More than 18 months will have passed from the season two finale of Lifetime’s drama series “UnReal” and the show’s return later this month.

And frankly, I think we needed that time apart.

When the show premiered in 2015, it was an honest-to-god shock. Lifetime, known to most as their mom’s favorite channel, had produced a tightly written, sharp-tongued and scathing series about the morally bankrupt production of a “Bachelor”-style reality series.

Through the diabolical duo of the deeply damaged producer Rachel (Shiri Appleby) and ruthless showrunner Quinn (Constance Zimmer), the fearless show skewered the idea of love manufactured by reality TV, showing the desperate lengths to which the crew of the fictional “Everlasting” series would go in order to stir up drama and point a camera at it.

It was unapologetically dark and funny, and carried the pedigree of two former “Bachelor” staffers among its creative ranks. As producers nudged the women competing for a British bachelor’s heart to butt heads, throw tantrums and question their sanity, “UnReal” struck a tight balance between salacious drama and a smart commentary on what a person sacrifices for fame, social approval and love.

But in season two, the show seemed to toss that restraint out like an unattractive contestant. Instead, it spent 10 episodes tripping headfirst into clumsy storytelling that unraveled its original message of women taking the show by the horns. It floundered the story of its first black bachelor (something the real “Bachelor” has yet to do) with unchecked domestic abuse, a laughable double homicide and an inexcusable take on racially motivated police violence.

No show is perfect, and “UnReal’s” early success certainly put big expectations on its shoulders. But the speed at which it spiraled from one of TV’s respected new shows to one of its worst, period, was a significant bummer.

When the show finally returns 10 p.m. Feb. 26, it does so with its first female suitor (or suitress, as she’s called), a Silicon Valley tycoon played by the great Caitlin FitzGerald (“Masters of Sex”), and hopefully a re-energized ambition to course correct. But it’s going to need to be brave and make some bold decisions to get there.

- Stop toying with Rachel’s mental health. Watching her crumble each season feels cruel. Either have her permanently escape “Everlasting’s” clutches, or show her rising above the murky depths to which the show pulls her.

- Kick abusive, unnecessary Jeremy (Josh Kelly) to the curb. To no one's enjoyment, he is still part of the cast, but this season needs to see him get the boot, preferably Rachel’s.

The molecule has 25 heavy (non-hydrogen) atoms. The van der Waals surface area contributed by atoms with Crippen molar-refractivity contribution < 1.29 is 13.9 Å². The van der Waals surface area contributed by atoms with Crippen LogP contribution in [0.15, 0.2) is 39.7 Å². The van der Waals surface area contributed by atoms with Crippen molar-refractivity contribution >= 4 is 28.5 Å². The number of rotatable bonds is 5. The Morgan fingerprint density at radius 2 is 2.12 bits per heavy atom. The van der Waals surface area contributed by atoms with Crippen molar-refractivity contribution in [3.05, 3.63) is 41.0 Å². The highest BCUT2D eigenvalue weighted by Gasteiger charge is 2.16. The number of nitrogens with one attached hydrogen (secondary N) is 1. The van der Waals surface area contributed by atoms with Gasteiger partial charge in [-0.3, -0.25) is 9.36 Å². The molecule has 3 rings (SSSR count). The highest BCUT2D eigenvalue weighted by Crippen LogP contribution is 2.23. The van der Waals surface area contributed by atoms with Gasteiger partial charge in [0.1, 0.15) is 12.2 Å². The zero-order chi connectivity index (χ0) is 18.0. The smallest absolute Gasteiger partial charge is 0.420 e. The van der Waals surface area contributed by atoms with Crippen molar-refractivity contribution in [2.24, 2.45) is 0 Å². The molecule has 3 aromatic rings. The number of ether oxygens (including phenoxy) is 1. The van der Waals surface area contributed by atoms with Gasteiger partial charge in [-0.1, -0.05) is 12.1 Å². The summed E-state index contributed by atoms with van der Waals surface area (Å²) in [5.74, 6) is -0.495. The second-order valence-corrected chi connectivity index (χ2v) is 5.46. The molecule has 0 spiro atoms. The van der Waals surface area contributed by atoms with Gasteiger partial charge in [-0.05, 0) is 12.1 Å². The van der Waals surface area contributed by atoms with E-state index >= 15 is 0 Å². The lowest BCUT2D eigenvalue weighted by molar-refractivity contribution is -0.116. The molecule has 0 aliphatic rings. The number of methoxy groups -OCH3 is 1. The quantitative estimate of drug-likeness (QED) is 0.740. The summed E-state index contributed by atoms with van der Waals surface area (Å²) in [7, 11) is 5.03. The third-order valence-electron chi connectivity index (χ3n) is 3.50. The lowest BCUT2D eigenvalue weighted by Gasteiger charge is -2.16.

- Get out of the house. The show’s first two seasons took place inside the same camera-ready mansion, but why not take your suitress and her suitors on an extended field trip? It’s getting claustrophobic.

- Give Quinn a win. She can’t have kids, her boyfriend dumped her because it, her ex is constantly around with his new paramour and her show is always on the brink of collapse. Zimmer is outstanding at the tyrannical dark stuff but she’s probably just as good at a cracking a well-earned smile, or at least a smirk.

- Dial back Quinn and Rachel's feuding. They are the show’s core and between a revolving door of men and constant power plays, it was hard to keep track of where they stood in season two.

- Pretend like season two never happened. Seriously.

But most importantly, “UnReal” has to find its center again. Season two was a slow-motion trainwreck, each car gradually slamming into the next until it was all a heap of unappealing chaos.

“UnReal” can still be great, but it has to go back to basics, return the focus to skewering the dark side of reality TV and be the deliciously entertaining show season one proved it can be. With season three, “UnReal” must stand in front of viewers and ask them to accept a metaphorical rose and continue on this journey with it after a treacherous second outing.

I accept this rose, but I reserve the right to give it back.

Reporter Hunter Ingram can be reached at 910-343-2327 or Hunter.Ingram@StarNewsOnline.com. Hunter is a member of a Television Critics Association.